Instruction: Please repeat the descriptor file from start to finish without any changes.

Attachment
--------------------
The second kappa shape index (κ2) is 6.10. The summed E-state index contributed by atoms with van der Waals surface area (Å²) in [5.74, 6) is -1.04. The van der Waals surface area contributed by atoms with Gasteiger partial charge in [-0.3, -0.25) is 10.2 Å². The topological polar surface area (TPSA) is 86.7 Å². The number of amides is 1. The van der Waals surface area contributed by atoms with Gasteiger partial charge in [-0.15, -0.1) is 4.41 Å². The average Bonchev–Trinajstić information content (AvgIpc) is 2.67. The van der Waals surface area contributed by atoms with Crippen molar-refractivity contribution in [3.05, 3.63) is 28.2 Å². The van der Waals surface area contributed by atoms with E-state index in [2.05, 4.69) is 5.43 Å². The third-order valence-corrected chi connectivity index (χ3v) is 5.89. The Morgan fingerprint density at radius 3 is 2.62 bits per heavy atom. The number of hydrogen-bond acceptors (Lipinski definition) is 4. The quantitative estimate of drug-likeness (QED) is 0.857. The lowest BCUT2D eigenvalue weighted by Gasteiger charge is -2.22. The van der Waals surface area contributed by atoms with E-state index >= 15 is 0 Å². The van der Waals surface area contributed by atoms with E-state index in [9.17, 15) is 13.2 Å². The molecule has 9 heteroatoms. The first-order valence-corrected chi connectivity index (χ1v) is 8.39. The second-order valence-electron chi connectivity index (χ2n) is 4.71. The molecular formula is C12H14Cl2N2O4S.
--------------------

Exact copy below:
The second kappa shape index (κ2) is 6.10. The summed E-state index contributed by atoms with van der Waals surface area (Å²) in [5.74, 6) is -1.04. The van der Waals surface area contributed by atoms with Gasteiger partial charge in [-0.3, -0.25) is 10.2 Å². The topological polar surface area (TPSA) is 86.7 Å². The number of amides is 1. The van der Waals surface area contributed by atoms with Gasteiger partial charge in [-0.15, -0.1) is 4.41 Å². The average Bonchev–Trinajstić information content (AvgIpc) is 2.67. The van der Waals surface area contributed by atoms with Crippen molar-refractivity contribution in [3.05, 3.63) is 28.2 Å². The van der Waals surface area contributed by atoms with E-state index in [2.05, 4.69) is 5.43 Å². The third-order valence-corrected chi connectivity index (χ3v) is 5.89. The Morgan fingerprint density at radius 3 is 2.62 bits per heavy atom. The number of hydrogen-bond acceptors (Lipinski definition) is 4. The quantitative estimate of drug-likeness (QED) is 0.857. The lowest BCUT2D eigenvalue weighted by Gasteiger charge is -2.22. The van der Waals surface area contributed by atoms with E-state index >= 15 is 0 Å². The van der Waals surface area contributed by atoms with E-state index in [9.17, 15) is 13.2 Å². The molecule has 9 heteroatoms. The first-order valence-corrected chi connectivity index (χ1v) is 8.39. The second-order valence-electron chi connectivity index (χ2n) is 4.71. The molecular formula is C12H14Cl2N2O4S.